Filmmaker. Larry Kent was born in Johannesburg, South Africa in 1939. He came to Vancouver from South Africa at nineteen. He would direct and produce his first four feature films between the age of twenty-four and twenty-eight and, in the process, make the first independent Canadian feature length film and (infamously) show the first naked breast in the history of Canadian cinema. He made his first film, Hastings Street (1963), while a student at University of British Columbia. His second film, The Bitter Ash (1963), along with Sweet Substitute (1964), explore post-adolescent sexual angst in an emotionally raw and stylistically daring manner. Kent moved to Montreal shortly thereafter, where he continued to make challenging narrative films, often foregrounding feminist themes while problematizing “hippie” ideals. Despite international critical acclaim, Kent fell into obscurity in Canada, until a professor at the University of Concordia took up Kent’s work, resuscitating Kent’s career. He made headlines again in 2003 for his film The Hamster Cage, a biting look at one family’s emotional and sexual dysfunction. Kent lives and works in Montreal.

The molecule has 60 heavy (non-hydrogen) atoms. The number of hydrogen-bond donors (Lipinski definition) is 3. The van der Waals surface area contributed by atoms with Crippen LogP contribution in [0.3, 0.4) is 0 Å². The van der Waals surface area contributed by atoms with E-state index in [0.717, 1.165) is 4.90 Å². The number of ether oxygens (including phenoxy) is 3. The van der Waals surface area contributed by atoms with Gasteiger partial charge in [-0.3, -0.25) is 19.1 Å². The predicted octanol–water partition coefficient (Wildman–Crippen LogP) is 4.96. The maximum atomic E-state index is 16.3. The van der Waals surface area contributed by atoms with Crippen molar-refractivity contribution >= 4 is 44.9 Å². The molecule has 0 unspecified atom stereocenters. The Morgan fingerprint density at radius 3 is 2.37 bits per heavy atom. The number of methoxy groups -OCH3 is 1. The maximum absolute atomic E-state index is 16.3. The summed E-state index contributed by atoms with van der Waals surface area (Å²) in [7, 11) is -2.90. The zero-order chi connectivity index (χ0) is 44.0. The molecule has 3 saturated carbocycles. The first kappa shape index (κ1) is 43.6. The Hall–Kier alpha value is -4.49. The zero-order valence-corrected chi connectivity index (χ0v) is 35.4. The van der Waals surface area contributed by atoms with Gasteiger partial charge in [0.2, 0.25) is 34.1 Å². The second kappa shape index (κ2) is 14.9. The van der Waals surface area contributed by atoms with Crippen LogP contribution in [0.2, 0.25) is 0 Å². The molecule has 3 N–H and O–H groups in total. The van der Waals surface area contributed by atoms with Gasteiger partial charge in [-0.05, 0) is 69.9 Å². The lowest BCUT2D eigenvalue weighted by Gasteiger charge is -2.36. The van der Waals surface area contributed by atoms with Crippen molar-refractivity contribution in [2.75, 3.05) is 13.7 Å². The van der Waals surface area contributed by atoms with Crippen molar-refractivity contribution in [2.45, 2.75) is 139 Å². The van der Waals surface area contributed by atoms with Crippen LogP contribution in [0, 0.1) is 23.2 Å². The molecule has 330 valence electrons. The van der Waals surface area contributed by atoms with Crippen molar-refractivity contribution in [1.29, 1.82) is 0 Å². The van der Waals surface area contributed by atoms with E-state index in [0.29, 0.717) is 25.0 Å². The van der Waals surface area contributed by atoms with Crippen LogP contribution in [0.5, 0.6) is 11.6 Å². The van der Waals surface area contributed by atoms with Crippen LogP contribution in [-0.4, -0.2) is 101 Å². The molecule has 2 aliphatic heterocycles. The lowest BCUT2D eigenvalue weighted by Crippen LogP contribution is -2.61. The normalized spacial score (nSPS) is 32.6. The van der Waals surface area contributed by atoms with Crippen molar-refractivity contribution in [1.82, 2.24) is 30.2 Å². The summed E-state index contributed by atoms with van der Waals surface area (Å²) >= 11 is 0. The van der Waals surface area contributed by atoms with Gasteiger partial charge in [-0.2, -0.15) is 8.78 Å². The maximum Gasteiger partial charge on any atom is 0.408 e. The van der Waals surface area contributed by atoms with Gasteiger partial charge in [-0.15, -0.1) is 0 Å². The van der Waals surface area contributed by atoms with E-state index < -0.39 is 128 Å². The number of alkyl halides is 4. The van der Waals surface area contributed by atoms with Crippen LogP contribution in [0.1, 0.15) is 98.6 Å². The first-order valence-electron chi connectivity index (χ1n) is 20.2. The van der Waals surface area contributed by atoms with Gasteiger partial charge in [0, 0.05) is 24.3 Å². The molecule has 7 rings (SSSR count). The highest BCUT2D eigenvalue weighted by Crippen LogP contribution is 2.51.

Discrete project sites documenting the work of specific artists and collectives in detail.
Essays and conversation providing a context for exploring the Project Sites and Archives.
Video interviews conducted between December 2008 and May 2009 reflecting on Vancouver’s art scene in the sixties.